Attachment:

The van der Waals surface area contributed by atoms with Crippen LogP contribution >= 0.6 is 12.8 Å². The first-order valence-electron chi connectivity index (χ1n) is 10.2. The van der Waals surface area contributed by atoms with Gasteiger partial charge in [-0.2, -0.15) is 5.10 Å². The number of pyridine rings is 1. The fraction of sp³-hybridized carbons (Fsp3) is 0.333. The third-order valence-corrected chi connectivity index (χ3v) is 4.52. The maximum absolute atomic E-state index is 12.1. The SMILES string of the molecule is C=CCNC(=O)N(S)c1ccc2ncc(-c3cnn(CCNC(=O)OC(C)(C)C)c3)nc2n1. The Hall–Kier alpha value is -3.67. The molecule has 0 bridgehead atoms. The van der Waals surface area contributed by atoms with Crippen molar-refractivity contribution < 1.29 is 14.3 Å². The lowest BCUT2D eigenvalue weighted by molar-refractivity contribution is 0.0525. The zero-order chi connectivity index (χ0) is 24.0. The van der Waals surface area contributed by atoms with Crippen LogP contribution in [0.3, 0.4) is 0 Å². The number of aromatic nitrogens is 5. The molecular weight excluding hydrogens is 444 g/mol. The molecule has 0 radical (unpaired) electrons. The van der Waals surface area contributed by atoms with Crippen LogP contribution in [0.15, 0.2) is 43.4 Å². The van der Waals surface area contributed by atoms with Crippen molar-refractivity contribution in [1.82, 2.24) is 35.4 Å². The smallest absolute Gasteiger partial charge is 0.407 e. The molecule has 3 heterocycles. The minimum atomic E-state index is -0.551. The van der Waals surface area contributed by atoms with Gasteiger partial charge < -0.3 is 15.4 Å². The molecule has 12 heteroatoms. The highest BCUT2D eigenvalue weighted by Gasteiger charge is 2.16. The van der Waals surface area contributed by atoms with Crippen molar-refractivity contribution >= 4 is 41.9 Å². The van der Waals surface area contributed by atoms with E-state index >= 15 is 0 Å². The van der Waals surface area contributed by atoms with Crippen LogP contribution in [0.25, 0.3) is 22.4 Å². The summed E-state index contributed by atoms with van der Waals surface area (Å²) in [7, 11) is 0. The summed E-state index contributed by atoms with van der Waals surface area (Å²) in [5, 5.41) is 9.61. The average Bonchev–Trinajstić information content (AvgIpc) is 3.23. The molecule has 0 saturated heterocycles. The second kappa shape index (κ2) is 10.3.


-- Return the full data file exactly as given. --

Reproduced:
The van der Waals surface area contributed by atoms with Crippen LogP contribution >= 0.6 is 12.8 Å². The first-order valence-electron chi connectivity index (χ1n) is 10.2. The van der Waals surface area contributed by atoms with Gasteiger partial charge in [-0.2, -0.15) is 5.10 Å². The number of pyridine rings is 1. The fraction of sp³-hybridized carbons (Fsp3) is 0.333. The third-order valence-corrected chi connectivity index (χ3v) is 4.52. The maximum absolute atomic E-state index is 12.1. The SMILES string of the molecule is C=CCNC(=O)N(S)c1ccc2ncc(-c3cnn(CCNC(=O)OC(C)(C)C)c3)nc2n1. The Hall–Kier alpha value is -3.67. The molecule has 0 bridgehead atoms. The van der Waals surface area contributed by atoms with Crippen molar-refractivity contribution < 1.29 is 14.3 Å². The lowest BCUT2D eigenvalue weighted by molar-refractivity contribution is 0.0525. The zero-order chi connectivity index (χ0) is 24.0. The van der Waals surface area contributed by atoms with Crippen LogP contribution in [0.3, 0.4) is 0 Å². The number of aromatic nitrogens is 5. The molecular weight excluding hydrogens is 444 g/mol. The molecule has 0 radical (unpaired) electrons. The van der Waals surface area contributed by atoms with Crippen LogP contribution in [0.15, 0.2) is 43.4 Å². The van der Waals surface area contributed by atoms with Crippen molar-refractivity contribution in [1.82, 2.24) is 35.4 Å². The smallest absolute Gasteiger partial charge is 0.407 e. The molecule has 3 heterocycles. The minimum atomic E-state index is -0.551. The van der Waals surface area contributed by atoms with Gasteiger partial charge < -0.3 is 15.4 Å². The molecule has 12 heteroatoms. The highest BCUT2D eigenvalue weighted by Gasteiger charge is 2.16. The van der Waals surface area contributed by atoms with Crippen molar-refractivity contribution >= 4 is 41.9 Å². The van der Waals surface area contributed by atoms with E-state index >= 15 is 0 Å². The van der Waals surface area contributed by atoms with Crippen LogP contribution in [0.25, 0.3) is 22.4 Å². The summed E-state index contributed by atoms with van der Waals surface area (Å²) in [7, 11) is 0. The summed E-state index contributed by atoms with van der Waals surface area (Å²) in [5, 5.41) is 9.61. The average Bonchev–Trinajstić information content (AvgIpc) is 3.23. The molecule has 0 saturated heterocycles. The second kappa shape index (κ2) is 10.3.